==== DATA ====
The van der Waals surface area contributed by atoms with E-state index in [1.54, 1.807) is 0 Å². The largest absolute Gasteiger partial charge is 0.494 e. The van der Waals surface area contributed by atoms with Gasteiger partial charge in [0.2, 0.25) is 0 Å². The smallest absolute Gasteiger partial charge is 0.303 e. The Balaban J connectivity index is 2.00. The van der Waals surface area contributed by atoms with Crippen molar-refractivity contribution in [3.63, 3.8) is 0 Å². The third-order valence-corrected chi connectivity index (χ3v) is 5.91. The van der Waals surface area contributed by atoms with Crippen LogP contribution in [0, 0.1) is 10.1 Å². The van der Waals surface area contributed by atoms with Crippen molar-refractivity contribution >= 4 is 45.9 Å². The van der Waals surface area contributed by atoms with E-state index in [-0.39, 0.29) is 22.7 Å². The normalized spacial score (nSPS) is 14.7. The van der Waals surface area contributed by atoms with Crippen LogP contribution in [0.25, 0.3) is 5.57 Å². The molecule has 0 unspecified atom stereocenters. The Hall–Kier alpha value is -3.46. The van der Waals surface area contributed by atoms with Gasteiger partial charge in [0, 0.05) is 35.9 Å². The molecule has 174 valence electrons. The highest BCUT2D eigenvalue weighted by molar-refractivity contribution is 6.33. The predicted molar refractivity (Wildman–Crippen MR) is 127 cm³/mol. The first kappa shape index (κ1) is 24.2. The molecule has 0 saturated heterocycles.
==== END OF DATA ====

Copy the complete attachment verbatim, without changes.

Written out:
The van der Waals surface area contributed by atoms with E-state index in [1.54, 1.807) is 0 Å². The largest absolute Gasteiger partial charge is 0.494 e. The van der Waals surface area contributed by atoms with Gasteiger partial charge in [0.2, 0.25) is 0 Å². The smallest absolute Gasteiger partial charge is 0.303 e. The Balaban J connectivity index is 2.00. The van der Waals surface area contributed by atoms with Crippen molar-refractivity contribution in [3.63, 3.8) is 0 Å². The third-order valence-corrected chi connectivity index (χ3v) is 5.91. The van der Waals surface area contributed by atoms with Crippen LogP contribution in [0, 0.1) is 10.1 Å². The van der Waals surface area contributed by atoms with Crippen molar-refractivity contribution >= 4 is 45.9 Å². The van der Waals surface area contributed by atoms with E-state index in [-0.39, 0.29) is 22.7 Å². The normalized spacial score (nSPS) is 14.7. The van der Waals surface area contributed by atoms with Crippen LogP contribution in [0.25, 0.3) is 5.57 Å². The molecule has 0 unspecified atom stereocenters. The Hall–Kier alpha value is -3.46. The van der Waals surface area contributed by atoms with Gasteiger partial charge in [0, 0.05) is 35.9 Å². The molecule has 174 valence electrons. The highest BCUT2D eigenvalue weighted by molar-refractivity contribution is 6.33. The predicted molar refractivity (Wildman–Crippen MR) is 127 cm³/mol. The first kappa shape index (κ1) is 24.2. The molecule has 0 saturated heterocycles.